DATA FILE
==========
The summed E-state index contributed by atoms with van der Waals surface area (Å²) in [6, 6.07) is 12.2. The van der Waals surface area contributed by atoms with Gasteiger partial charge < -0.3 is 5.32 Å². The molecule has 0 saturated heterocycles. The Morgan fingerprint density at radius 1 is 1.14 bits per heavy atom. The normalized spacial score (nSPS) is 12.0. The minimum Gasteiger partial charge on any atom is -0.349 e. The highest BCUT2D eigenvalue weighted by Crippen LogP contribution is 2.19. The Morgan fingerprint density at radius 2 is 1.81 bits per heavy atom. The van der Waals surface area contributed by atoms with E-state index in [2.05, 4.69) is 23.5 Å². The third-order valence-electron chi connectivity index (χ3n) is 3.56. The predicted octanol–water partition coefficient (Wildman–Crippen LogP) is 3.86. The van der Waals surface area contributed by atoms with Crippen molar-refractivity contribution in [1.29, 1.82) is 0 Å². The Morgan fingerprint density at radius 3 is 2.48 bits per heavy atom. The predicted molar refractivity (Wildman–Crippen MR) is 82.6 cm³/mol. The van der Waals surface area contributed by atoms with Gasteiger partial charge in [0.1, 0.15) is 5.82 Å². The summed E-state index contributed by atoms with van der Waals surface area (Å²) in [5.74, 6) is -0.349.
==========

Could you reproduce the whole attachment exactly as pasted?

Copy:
The summed E-state index contributed by atoms with van der Waals surface area (Å²) in [6, 6.07) is 12.2. The van der Waals surface area contributed by atoms with Gasteiger partial charge < -0.3 is 5.32 Å². The molecule has 0 saturated heterocycles. The Morgan fingerprint density at radius 1 is 1.14 bits per heavy atom. The normalized spacial score (nSPS) is 12.0. The minimum Gasteiger partial charge on any atom is -0.349 e. The highest BCUT2D eigenvalue weighted by Crippen LogP contribution is 2.19. The Morgan fingerprint density at radius 2 is 1.81 bits per heavy atom. The van der Waals surface area contributed by atoms with E-state index in [2.05, 4.69) is 23.5 Å². The third-order valence-electron chi connectivity index (χ3n) is 3.56. The predicted octanol–water partition coefficient (Wildman–Crippen LogP) is 3.86. The van der Waals surface area contributed by atoms with Crippen molar-refractivity contribution in [1.29, 1.82) is 0 Å². The Morgan fingerprint density at radius 3 is 2.48 bits per heavy atom. The predicted molar refractivity (Wildman–Crippen MR) is 82.6 cm³/mol. The van der Waals surface area contributed by atoms with Gasteiger partial charge in [0.1, 0.15) is 5.82 Å². The summed E-state index contributed by atoms with van der Waals surface area (Å²) in [5.74, 6) is -0.349.